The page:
5. The author highlighted importance of ‘Use of Story Telling method’ in brining effective change in the learning’s of children.
6. Before the Story telling Teacher drew a large circle on the floor and told his pupils to sit around this circle every day, this promotes equality among children and each children can see faces all children.
7. In the beginning of experiment the teacher had no support from his colleague teachers, headmaster and the Education Officer, but slowly and steadily he was able to convince them. The education officer was saying-Story-telling is not the current programme, How would teacher be able to complete the prescribed course of studies. Teacher Laxmiram convinced him that ‘the story telling is itself is the new method of teaching’.
8. Teacher made an attempt the pupils asked not to buy the text-books. Instead, collected an amount equal to the cost of these textbooks; and from the amount bought good interesting books. This helped to build up a library.
9. Initially tried to care pupils on their hygiene, but it took log time for changing, because the parents had refused to let pupils go to school bareheaded, no nail cuttings, parents had no time for sewing buttons. They had various domestic problems to cite as reasons for not doing so.
10. Author has shown the how the ‘Games are real education. Great powers are born on the playground. Games mean character building’
11. Teacher called a meeting of parents to explain to them the importance of games, to seek their cooperation in respect of cleanliness and order; he had invited about forty parents. Only seven gentlemen attended it. Initially it disappointed further it has helped teacher to implement new methods to change parental attitude.
12. Stories, games, library, model reading, attention to personal hygiene and orderliness of pupils -all this took up about two months of time, he reviewed the work done, he had not done anything about the prescribed syllabus in language, arithmetic, history, science, etc.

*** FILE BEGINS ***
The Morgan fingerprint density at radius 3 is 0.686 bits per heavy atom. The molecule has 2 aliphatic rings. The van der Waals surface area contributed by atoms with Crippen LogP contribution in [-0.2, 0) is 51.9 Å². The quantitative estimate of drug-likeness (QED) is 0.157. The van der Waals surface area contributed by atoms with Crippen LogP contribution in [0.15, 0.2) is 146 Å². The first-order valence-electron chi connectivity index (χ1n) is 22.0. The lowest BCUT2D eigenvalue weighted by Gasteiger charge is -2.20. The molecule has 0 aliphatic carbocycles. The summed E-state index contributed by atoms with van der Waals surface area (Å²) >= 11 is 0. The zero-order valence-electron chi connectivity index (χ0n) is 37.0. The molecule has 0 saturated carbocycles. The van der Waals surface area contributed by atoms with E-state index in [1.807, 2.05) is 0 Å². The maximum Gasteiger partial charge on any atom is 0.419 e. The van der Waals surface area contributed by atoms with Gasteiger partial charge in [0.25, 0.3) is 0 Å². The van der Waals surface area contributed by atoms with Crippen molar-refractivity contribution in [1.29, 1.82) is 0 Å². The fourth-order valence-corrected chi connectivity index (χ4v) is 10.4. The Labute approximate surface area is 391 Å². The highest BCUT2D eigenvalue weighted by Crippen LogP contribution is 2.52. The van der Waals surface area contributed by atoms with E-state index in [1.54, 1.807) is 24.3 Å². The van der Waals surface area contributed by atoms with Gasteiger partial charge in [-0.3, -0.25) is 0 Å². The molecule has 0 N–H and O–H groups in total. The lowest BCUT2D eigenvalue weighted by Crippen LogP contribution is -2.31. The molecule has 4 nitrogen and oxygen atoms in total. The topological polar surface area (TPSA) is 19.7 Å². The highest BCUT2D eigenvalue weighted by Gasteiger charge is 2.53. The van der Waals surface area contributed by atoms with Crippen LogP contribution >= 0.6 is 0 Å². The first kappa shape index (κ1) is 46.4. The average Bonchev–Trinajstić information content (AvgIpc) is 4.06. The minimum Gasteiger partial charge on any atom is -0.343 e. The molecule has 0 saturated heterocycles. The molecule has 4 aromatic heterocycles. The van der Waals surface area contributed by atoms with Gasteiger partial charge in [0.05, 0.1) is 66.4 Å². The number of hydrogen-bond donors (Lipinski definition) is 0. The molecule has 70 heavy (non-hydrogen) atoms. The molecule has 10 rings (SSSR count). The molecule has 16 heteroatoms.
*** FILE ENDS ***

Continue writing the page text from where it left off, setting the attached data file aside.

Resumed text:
13. The methods Storytelling, Games, Library building and Model readings made children don’t run away from him. They love him, respect and obey him, whereas the boys of other classes run away from their teachers. He has seen them mimicking their teachers behind their backs. Not a single boy approaches his teacher with a smile or with affection. They sit in their classes silent, sullen and immobile and they indulge in mischief and quarrels when they go out of their classes. It is important Teacher has to give reasonable freedom to boys in this respect.
14. Teacher does not promote ranking system; he says ‘A person who can sing may sing out poems. He may try to recall the words when he forgets them. A person who doesn’t know a game may observe others’ and learn; and one who is good at a game may play for the pleasure of it. A child with a good handwriting may serve as a model to others who would like to improve their own. Those who are good at doing things can always teach others who are not so good. He used the sentence “Our class is something quite different, something new. We blaze a new trail. This is our class!” Teacher emphasized the words “our class’, repeating the words a couple of times. The boys picked it up. “Our class, children replied “It is something different, something new.” This developed “We feeling” among children’